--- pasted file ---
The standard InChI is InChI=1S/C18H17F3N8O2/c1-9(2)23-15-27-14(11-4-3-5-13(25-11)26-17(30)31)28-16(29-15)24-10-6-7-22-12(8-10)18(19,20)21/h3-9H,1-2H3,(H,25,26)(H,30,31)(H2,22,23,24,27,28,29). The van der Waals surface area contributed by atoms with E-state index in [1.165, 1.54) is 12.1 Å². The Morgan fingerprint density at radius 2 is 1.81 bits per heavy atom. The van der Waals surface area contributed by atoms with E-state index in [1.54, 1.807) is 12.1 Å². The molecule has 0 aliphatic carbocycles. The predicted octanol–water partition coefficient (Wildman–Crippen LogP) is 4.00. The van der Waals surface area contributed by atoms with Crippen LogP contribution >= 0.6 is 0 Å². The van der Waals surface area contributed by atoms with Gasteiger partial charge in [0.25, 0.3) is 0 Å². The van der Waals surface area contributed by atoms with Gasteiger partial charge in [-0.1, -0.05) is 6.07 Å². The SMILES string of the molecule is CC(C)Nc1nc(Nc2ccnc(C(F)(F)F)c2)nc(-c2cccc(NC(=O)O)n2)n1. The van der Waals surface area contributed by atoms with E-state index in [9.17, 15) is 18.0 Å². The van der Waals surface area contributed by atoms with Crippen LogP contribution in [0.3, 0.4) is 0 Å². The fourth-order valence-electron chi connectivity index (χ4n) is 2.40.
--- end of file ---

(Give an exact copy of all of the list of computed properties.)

The standard InChI is InChI=1S/C18H17F3N8O2/c1-9(2)23-15-27-14(11-4-3-5-13(25-11)26-17(30)31)28-16(29-15)24-10-6-7-22-12(8-10)18(19,20)21/h3-9H,1-2H3,(H,25,26)(H,30,31)(H2,22,23,24,27,28,29). The van der Waals surface area contributed by atoms with E-state index in [1.165, 1.54) is 12.1 Å². The Morgan fingerprint density at radius 2 is 1.81 bits per heavy atom. The van der Waals surface area contributed by atoms with E-state index in [1.54, 1.807) is 12.1 Å². The molecule has 0 aliphatic carbocycles. The predicted octanol–water partition coefficient (Wildman–Crippen LogP) is 4.00. The van der Waals surface area contributed by atoms with Crippen LogP contribution >= 0.6 is 0 Å². The van der Waals surface area contributed by atoms with Gasteiger partial charge in [0.25, 0.3) is 0 Å². The van der Waals surface area contributed by atoms with Gasteiger partial charge in [-0.1, -0.05) is 6.07 Å². The SMILES string of the molecule is CC(C)Nc1nc(Nc2ccnc(C(F)(F)F)c2)nc(-c2cccc(NC(=O)O)n2)n1. The van der Waals surface area contributed by atoms with E-state index in [9.17, 15) is 18.0 Å². The van der Waals surface area contributed by atoms with Crippen LogP contribution in [0.3, 0.4) is 0 Å². The fourth-order valence-electron chi connectivity index (χ4n) is 2.40.